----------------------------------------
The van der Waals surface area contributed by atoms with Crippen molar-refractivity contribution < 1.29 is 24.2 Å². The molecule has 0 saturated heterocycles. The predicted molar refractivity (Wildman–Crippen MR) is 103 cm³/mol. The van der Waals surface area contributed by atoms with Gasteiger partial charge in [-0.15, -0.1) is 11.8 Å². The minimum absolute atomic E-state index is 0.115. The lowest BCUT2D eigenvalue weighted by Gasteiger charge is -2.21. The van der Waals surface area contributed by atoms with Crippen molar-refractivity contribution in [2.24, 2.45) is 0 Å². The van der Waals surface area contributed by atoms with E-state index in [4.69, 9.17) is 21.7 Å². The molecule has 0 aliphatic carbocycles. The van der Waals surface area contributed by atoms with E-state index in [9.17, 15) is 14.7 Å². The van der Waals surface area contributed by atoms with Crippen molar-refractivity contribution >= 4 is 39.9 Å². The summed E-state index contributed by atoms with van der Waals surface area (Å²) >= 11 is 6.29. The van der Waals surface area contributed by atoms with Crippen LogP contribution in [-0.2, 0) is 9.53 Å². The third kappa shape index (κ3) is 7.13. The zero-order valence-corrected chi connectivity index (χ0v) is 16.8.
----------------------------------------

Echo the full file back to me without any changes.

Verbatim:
The van der Waals surface area contributed by atoms with Crippen molar-refractivity contribution < 1.29 is 24.2 Å². The molecule has 0 saturated heterocycles. The predicted molar refractivity (Wildman–Crippen MR) is 103 cm³/mol. The van der Waals surface area contributed by atoms with Gasteiger partial charge in [-0.15, -0.1) is 11.8 Å². The minimum absolute atomic E-state index is 0.115. The lowest BCUT2D eigenvalue weighted by Gasteiger charge is -2.21. The van der Waals surface area contributed by atoms with Crippen molar-refractivity contribution in [2.24, 2.45) is 0 Å². The van der Waals surface area contributed by atoms with E-state index in [4.69, 9.17) is 21.7 Å². The molecule has 0 aliphatic carbocycles. The van der Waals surface area contributed by atoms with E-state index in [9.17, 15) is 14.7 Å². The van der Waals surface area contributed by atoms with Crippen molar-refractivity contribution >= 4 is 39.9 Å². The summed E-state index contributed by atoms with van der Waals surface area (Å²) >= 11 is 6.29. The van der Waals surface area contributed by atoms with Crippen LogP contribution in [-0.2, 0) is 9.53 Å². The third kappa shape index (κ3) is 7.13. The zero-order valence-corrected chi connectivity index (χ0v) is 16.8.